“Seven days ago Malaysia Airlines flight MH370 disappeared. We realise this is an excruciating time for the families of those on board. No words can describe the pain they must be going through. Our thoughts and our prayers are with them. I have been appraised of the on-going search operation round the clock. At the beginning of the operation, I ordered the search area to be broadened; I instructed the Malaysian authorities to share all relevant information freely and transparently with the wider investigation team; and I requested that our friends and allies join the operation. As of today, 14 countries, 43 ships and 58 aircraft are involved in the search. I wish to thank all the governments for their help at such a crucial time. Since day one, the Malaysian authorities have worked hand-in-hand with our international partners – including neighbouring countries, the aviation authorities and a multinational search force – many of whom have been here on the ground since Sunday. We have shared information in real time with authorities who have the necessary experience to interpret the data. We have been working nonstop to assist the investigation. And we have put our national security second to the search for the missing plane. It is widely understood that this has been a situation without precedent. We have conducted search operations over land, in the South China Sea, the Straits of Malacca, the Andaman Sea and the Indian Ocean. At every stage, we acted on the basis of verified information, and we followed every credible lead. Sometimes these leads have led nowhere. There has been intense speculation. We understand the desperate need for information on behalf of the families and those watching around the world. But we have a responsibility to the investigation and the families to only release information that has been corroborated. And our primary motivation has always been to find the plane. In the first phase of the search operation, we searched near MH370’s last known position, in the South China Sea. At the same time, it was brought to our attention by the Royal Malaysian Air Force that, based on their primary radar, an aircraft – the identity of which could not be confirmed – made a turn back. The primary radar data showed the aircraft proceeding on a flight path which took it to an area north of the Straits of Malacca. Given this credible data, which was subsequently corroborated with the relevant international authorities, we expanded the area of search to include the Straits of Malacca and, later, to the Andaman Sea. Early this morning I was briefed by the investigation team – which includes the FAA, NTSB, the AAIB, the Malaysian authorities and the Acting Minister of Transport – on new information that sheds further light on what happened to MH370. Based on new satellite information, we can say with a high degree of certainty that the Aircraft Communications Addressing and Reporting System (ACARS) was disabled just before the aircraft reached the East coast of peninsular Malaysia. Shortly afterwards, near the border between Malaysian and Vietnamese air traffic control, the aircraft’s transponder was switched off. From this point onwards, the Royal Malaysian Air Force primary radar showed that an aircraft which was believed – but not confirmed – to be MH370 did indeed turn back. It then flew in a westerly direction back over peninsular Malaysia before turning northwest. Up until the point at which it left military primary radar coverage, these movements are consistent with deliberate action by someone on the plane. Today, based on raw satellite data that was obtained from the satellite data service provider, we can confirm that the aircraft shown in the primary radar data was flight MH370. After much forensic work and deliberation, the FAA, NTSB, AAIB and the Malaysian authorities, working separately on the same data, concur. According to the new data, the last confirmed communication between the plane and the satellite was at 8:11AM Malaysian time on Saturday 8th March. The investigations team is making further calculations which will indicate how far the aircraft may have flown after this last point of contact. This will help us to refine the search. Due to the type of satellite data, we are unable to confirm the precise location of the plane when it last made contact with the satellite. However, based on this new data, the aviation authorities of Malaysia and their international counterparts have determined that the plane’s last communication with the satellite was in one of two possible corridors: a northern corridor stretching approximately from the border of Kazakhstan and Turkmenistan to northern Thailand, or a southern corridor stretching approximately from Indonesia to the southern Indian ocean. The investigation team is working to further refine the information. In view of this latest development the Malaysian authorities have refocused their investigation into the crew and passengers on board. Despite media reports that the plane was hijacked, I wish to be very clear: we are still investigating all possibilities as to what caused MH370 to deviate from its original flight path. This new satellite information has a significant impact on the nature and scope of the search operation. We are ending our operations in the South China Sea and reassessing the redeployment of our assets. We are working with the relevant countries to request all information relevant to the search, including radar data. As the two new corridors involve many countries, the relevant foreign embassies have been invited to a briefing on the new information today by the Malaysian Foreign Ministry and the technical experts. I have also instructed the Foreign Ministry to provide a full briefing to foreign governments which had passengers on the plane. This morning, Malaysia Airlines has been informing the families of the passengers and crew of these new developments. Clearly, the search for MH370 has entered a new phase. Over the last seven days, we have followed every lead and looked into every possibility. For the families and friends of those involved, we hope this new information brings us one step closer to finding the plane.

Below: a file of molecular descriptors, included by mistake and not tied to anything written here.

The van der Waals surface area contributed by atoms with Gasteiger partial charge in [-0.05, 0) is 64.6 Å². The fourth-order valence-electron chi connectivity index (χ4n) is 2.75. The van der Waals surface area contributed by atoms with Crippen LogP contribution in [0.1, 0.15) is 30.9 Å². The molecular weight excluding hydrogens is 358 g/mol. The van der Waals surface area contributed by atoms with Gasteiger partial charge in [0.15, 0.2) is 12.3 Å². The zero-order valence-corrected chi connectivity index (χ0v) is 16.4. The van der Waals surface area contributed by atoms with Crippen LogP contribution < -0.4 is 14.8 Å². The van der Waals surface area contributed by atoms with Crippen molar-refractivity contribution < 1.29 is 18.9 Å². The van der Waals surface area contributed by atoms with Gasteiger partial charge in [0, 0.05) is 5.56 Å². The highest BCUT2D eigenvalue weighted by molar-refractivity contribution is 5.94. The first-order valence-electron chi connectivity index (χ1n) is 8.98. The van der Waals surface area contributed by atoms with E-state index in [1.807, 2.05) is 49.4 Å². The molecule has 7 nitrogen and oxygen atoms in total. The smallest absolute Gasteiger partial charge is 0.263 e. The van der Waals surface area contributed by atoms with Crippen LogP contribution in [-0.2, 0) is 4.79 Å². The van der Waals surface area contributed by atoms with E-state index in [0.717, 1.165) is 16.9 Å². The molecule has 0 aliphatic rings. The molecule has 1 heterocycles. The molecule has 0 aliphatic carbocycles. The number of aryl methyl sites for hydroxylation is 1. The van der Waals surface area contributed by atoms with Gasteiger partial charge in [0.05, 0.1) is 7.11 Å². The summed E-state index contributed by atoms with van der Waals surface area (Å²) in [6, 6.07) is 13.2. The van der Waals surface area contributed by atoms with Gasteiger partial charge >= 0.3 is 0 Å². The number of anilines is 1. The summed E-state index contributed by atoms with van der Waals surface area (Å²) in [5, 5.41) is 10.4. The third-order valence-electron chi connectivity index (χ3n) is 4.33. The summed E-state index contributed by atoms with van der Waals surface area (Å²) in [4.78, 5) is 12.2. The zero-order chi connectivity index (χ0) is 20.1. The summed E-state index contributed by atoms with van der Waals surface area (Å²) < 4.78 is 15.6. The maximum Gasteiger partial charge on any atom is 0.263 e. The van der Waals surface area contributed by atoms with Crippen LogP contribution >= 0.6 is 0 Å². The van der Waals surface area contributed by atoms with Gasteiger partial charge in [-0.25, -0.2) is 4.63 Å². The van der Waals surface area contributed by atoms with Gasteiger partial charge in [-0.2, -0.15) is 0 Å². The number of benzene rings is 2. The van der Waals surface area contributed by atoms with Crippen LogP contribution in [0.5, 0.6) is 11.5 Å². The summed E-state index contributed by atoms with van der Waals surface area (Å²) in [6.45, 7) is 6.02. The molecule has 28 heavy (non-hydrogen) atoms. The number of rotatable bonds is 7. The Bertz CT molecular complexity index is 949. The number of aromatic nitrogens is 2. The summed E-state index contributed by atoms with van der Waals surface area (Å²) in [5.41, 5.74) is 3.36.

March 25th 2014, 4:45 AM: Flight ended at Southern Indian Ocean